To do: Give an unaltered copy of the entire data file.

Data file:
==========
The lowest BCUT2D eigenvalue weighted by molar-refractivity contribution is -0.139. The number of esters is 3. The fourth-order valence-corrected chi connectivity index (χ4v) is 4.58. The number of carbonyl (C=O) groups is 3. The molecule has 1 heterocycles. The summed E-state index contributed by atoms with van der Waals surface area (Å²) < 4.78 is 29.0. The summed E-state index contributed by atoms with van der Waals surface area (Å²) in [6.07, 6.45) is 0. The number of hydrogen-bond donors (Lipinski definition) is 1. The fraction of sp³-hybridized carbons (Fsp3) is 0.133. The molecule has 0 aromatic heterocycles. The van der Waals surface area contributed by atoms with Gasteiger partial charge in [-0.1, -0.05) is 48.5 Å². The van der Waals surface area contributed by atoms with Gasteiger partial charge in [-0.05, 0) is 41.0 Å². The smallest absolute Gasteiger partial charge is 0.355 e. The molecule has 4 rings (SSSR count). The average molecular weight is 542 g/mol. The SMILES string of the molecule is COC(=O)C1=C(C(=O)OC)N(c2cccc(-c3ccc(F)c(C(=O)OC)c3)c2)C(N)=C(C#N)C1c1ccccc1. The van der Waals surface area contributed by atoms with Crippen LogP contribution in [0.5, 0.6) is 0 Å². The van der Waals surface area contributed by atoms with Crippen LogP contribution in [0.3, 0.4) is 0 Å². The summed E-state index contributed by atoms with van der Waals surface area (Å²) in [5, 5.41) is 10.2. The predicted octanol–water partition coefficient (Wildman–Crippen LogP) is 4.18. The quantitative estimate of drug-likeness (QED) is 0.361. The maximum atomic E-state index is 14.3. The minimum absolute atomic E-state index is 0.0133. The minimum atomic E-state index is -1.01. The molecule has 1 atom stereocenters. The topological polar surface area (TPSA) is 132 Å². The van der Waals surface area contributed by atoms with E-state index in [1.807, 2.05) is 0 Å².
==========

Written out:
The lowest BCUT2D eigenvalue weighted by molar-refractivity contribution is -0.139. The number of esters is 3. The fourth-order valence-corrected chi connectivity index (χ4v) is 4.58. The number of carbonyl (C=O) groups is 3. The molecule has 1 heterocycles. The summed E-state index contributed by atoms with van der Waals surface area (Å²) < 4.78 is 29.0. The summed E-state index contributed by atoms with van der Waals surface area (Å²) in [6.07, 6.45) is 0. The number of hydrogen-bond donors (Lipinski definition) is 1. The fraction of sp³-hybridized carbons (Fsp3) is 0.133. The molecule has 0 aromatic heterocycles. The van der Waals surface area contributed by atoms with Gasteiger partial charge in [-0.1, -0.05) is 48.5 Å². The van der Waals surface area contributed by atoms with Gasteiger partial charge in [-0.05, 0) is 41.0 Å². The smallest absolute Gasteiger partial charge is 0.355 e. The molecule has 4 rings (SSSR count). The average molecular weight is 542 g/mol. The SMILES string of the molecule is COC(=O)C1=C(C(=O)OC)N(c2cccc(-c3ccc(F)c(C(=O)OC)c3)c2)C(N)=C(C#N)C1c1ccccc1. The van der Waals surface area contributed by atoms with Crippen LogP contribution in [0.5, 0.6) is 0 Å². The van der Waals surface area contributed by atoms with Crippen LogP contribution in [0.3, 0.4) is 0 Å². The summed E-state index contributed by atoms with van der Waals surface area (Å²) in [5, 5.41) is 10.2. The predicted octanol–water partition coefficient (Wildman–Crippen LogP) is 4.18. The quantitative estimate of drug-likeness (QED) is 0.361. The maximum atomic E-state index is 14.3. The minimum absolute atomic E-state index is 0.0133. The minimum atomic E-state index is -1.01. The molecule has 1 atom stereocenters. The topological polar surface area (TPSA) is 132 Å². The van der Waals surface area contributed by atoms with E-state index in [1.807, 2.05) is 0 Å².